Have you ever taken a photo of this once-in- lifetime moment? You know, the stars aligned…your sweet angel cooperated…the perfect smile was smiled…there were no boogers in, on, or around the nose…there was a twinkle in sweetness’ eye. That moment. As soon as you snapped the picture, your mind started racing about what you were going to do with that picture. Visions of Facebook adulation, prints and reprints, maybe a cutest kid’s contest entry, and envy-inducing holiday cards danced joyfully in your head. You pop the SD card in the computer and wait impatiently for the photos to upload to your computer. Then the moment arrives…you get to see the image in all of its glory. Then IT happens. Joy turns to catastrophic despair when you see the image of the year in all its BLURRY glory. Yup, YOUR photo…blurry. Crushing isn’t it? Ever cried over one of these duds? I have…more than once. I won’t lie…it hurts.
So how does this happen?
- Bad exposure is the usual villain in this story. And why was the exposure bad? Because it was too darn dark. Cameras are scared of the dark. They want light…light from outside or a window or light from the flash. Lack of light will always create blurry, grainy photos. If the lighting is good, your camera will take the picture faster which will stop any motion and reduce blur.
- Another culprit is camera shake. As in you were holding the camera, you moved causing a blurred effect. Here’s a free tip: consuming a 5 hour energy drink before taking pictures in not advisable. You couldn’t stop yourself from shaking even if you wanted to. It’s even in their slogan: 5 Hour Energy. Drink it in seconds. Feel it in minutes. Lasts for hours. Not recommended for drinking before taking pictures…okay I added the last little bit.
- Subject movement…little sweetness moves just as you are clicking the button and it causes blur. Depending on the age of your subject, this one is hard. Ever try to get a toddler to stand or sit still for more than a millisecond? Sometimes the odds are better at winning the lottery than making that happen. It can be done and sometimes you just have to be patient.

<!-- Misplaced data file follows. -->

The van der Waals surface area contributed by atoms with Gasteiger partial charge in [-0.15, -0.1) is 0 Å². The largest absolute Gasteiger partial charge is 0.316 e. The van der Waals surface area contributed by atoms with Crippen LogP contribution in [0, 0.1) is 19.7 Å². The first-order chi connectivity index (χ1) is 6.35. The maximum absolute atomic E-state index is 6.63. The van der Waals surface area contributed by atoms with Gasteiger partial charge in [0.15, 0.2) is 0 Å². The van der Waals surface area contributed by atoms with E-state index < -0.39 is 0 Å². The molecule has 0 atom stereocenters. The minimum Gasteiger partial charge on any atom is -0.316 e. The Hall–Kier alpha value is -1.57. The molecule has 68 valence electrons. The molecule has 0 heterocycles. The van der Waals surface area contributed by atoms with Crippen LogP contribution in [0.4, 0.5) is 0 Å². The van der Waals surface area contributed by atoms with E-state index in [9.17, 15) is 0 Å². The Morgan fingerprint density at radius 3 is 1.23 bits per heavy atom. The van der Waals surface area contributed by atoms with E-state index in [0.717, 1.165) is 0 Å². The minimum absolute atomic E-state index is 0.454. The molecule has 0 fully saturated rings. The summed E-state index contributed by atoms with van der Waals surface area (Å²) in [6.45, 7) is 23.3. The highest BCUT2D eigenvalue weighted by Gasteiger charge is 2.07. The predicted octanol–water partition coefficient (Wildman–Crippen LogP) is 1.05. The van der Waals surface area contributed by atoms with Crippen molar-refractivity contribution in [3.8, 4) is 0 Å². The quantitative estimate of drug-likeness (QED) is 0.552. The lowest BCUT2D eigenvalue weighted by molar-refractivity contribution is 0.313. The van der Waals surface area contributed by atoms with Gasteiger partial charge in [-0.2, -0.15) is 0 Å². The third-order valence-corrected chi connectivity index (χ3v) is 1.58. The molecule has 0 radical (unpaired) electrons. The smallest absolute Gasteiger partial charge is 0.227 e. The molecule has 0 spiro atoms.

Do you throw your camera on the ground and stomp on it until it is in little pieces? I wouldn’t recommend that. Although there might be some therapeutic value in that, once you have calmed down your rage will turn to depression as you realize you just busted your camera into a billion pieces.
- Open the blinds or a door to let natural light into the room.
- Use the camera’s flash.
- Move your subject towards a light source.
- Depending on your camera, use a different mode such as action. This usually looks like a little guy running. This is meant for fast moving subjects like kids. It might be on a dial on your camera or buried in a menu. Look for him…It might just save your bacon.
Are you wondering why I didn’t suggest simply turning on the light in the room? You can do this, but I would advise you to be cautious. Most of the time, the lighting in our homes casts a yellow or orange ugliness in photos. You could end up with photos of people that have a very dark orange-y suntan. Use overhead lights in your home with caution.
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by Melissa Lloyd